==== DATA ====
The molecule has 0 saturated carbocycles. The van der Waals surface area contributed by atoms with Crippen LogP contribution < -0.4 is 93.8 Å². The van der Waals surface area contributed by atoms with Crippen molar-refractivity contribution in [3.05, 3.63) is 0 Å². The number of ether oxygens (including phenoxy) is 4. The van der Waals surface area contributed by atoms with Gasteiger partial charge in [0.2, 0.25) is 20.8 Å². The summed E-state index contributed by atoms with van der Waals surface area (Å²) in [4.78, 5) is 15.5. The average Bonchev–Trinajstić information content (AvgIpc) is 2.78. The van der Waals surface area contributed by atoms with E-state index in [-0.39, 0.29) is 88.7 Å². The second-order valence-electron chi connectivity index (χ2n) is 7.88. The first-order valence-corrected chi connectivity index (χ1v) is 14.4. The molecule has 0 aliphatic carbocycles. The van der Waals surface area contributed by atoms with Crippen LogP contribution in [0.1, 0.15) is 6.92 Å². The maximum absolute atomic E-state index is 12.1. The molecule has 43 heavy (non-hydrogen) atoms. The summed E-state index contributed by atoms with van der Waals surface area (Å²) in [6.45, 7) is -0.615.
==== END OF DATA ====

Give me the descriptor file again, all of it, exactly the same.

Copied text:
The molecule has 0 saturated carbocycles. The van der Waals surface area contributed by atoms with Crippen LogP contribution < -0.4 is 93.8 Å². The van der Waals surface area contributed by atoms with Crippen molar-refractivity contribution in [3.05, 3.63) is 0 Å². The number of ether oxygens (including phenoxy) is 4. The van der Waals surface area contributed by atoms with Gasteiger partial charge in [0.2, 0.25) is 20.8 Å². The summed E-state index contributed by atoms with van der Waals surface area (Å²) in [4.78, 5) is 15.5. The average Bonchev–Trinajstić information content (AvgIpc) is 2.78. The van der Waals surface area contributed by atoms with E-state index in [-0.39, 0.29) is 88.7 Å². The second-order valence-electron chi connectivity index (χ2n) is 7.88. The first-order valence-corrected chi connectivity index (χ1v) is 14.4. The molecule has 0 aliphatic carbocycles. The van der Waals surface area contributed by atoms with Crippen LogP contribution in [0.1, 0.15) is 6.92 Å². The maximum absolute atomic E-state index is 12.1. The molecule has 43 heavy (non-hydrogen) atoms. The summed E-state index contributed by atoms with van der Waals surface area (Å²) in [6.45, 7) is -0.615.